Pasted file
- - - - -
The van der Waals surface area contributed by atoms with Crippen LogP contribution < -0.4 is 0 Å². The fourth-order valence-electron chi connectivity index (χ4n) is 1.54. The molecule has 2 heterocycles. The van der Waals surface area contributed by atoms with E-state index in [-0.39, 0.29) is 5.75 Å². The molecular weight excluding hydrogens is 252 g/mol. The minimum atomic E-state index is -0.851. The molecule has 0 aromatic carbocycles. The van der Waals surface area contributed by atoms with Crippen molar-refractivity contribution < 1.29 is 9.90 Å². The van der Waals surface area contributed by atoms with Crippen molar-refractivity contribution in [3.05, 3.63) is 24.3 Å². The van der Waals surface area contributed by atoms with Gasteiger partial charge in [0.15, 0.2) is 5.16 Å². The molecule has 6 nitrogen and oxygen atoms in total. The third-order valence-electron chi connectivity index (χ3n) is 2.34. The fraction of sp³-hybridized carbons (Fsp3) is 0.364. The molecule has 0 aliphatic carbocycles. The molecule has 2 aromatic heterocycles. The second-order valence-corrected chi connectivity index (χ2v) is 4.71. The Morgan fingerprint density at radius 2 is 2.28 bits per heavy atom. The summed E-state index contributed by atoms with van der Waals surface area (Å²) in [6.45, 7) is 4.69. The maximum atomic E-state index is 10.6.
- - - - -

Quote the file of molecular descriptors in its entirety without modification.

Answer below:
The van der Waals surface area contributed by atoms with Crippen LogP contribution < -0.4 is 0 Å². The fourth-order valence-electron chi connectivity index (χ4n) is 1.54. The molecule has 2 heterocycles. The van der Waals surface area contributed by atoms with E-state index in [-0.39, 0.29) is 5.75 Å². The molecular weight excluding hydrogens is 252 g/mol. The minimum atomic E-state index is -0.851. The molecule has 0 aromatic carbocycles. The van der Waals surface area contributed by atoms with Crippen molar-refractivity contribution < 1.29 is 9.90 Å². The van der Waals surface area contributed by atoms with Crippen molar-refractivity contribution in [3.05, 3.63) is 24.3 Å². The van der Waals surface area contributed by atoms with Gasteiger partial charge in [0.15, 0.2) is 5.16 Å². The molecule has 6 nitrogen and oxygen atoms in total. The third-order valence-electron chi connectivity index (χ3n) is 2.34. The fraction of sp³-hybridized carbons (Fsp3) is 0.364. The molecule has 0 aliphatic carbocycles. The molecule has 2 aromatic heterocycles. The second-order valence-corrected chi connectivity index (χ2v) is 4.71. The Morgan fingerprint density at radius 2 is 2.28 bits per heavy atom. The summed E-state index contributed by atoms with van der Waals surface area (Å²) in [6.45, 7) is 4.69. The maximum atomic E-state index is 10.6.